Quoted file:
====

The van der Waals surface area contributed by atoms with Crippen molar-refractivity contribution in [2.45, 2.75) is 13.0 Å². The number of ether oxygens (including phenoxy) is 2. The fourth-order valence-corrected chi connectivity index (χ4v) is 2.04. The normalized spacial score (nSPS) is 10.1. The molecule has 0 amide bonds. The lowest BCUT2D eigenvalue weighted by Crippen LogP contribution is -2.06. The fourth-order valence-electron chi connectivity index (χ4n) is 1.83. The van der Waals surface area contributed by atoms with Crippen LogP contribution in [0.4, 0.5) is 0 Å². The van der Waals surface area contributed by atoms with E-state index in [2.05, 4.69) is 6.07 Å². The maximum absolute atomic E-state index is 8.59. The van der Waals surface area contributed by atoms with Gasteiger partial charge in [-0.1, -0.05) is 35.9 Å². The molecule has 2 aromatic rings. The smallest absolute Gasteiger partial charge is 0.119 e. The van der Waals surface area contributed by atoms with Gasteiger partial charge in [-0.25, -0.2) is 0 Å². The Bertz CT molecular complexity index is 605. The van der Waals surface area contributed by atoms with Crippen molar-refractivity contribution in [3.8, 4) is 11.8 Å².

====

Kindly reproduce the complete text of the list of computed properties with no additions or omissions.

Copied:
The van der Waals surface area contributed by atoms with Crippen molar-refractivity contribution in [2.45, 2.75) is 13.0 Å². The number of ether oxygens (including phenoxy) is 2. The fourth-order valence-corrected chi connectivity index (χ4v) is 2.04. The normalized spacial score (nSPS) is 10.1. The molecule has 0 amide bonds. The lowest BCUT2D eigenvalue weighted by Crippen LogP contribution is -2.06. The fourth-order valence-electron chi connectivity index (χ4n) is 1.83. The van der Waals surface area contributed by atoms with Crippen LogP contribution in [0.4, 0.5) is 0 Å². The van der Waals surface area contributed by atoms with E-state index in [2.05, 4.69) is 6.07 Å². The maximum absolute atomic E-state index is 8.59. The van der Waals surface area contributed by atoms with Gasteiger partial charge in [-0.1, -0.05) is 35.9 Å². The molecule has 2 aromatic rings. The smallest absolute Gasteiger partial charge is 0.119 e. The van der Waals surface area contributed by atoms with Gasteiger partial charge in [-0.25, -0.2) is 0 Å². The Bertz CT molecular complexity index is 605. The van der Waals surface area contributed by atoms with Crippen molar-refractivity contribution in [3.8, 4) is 11.8 Å².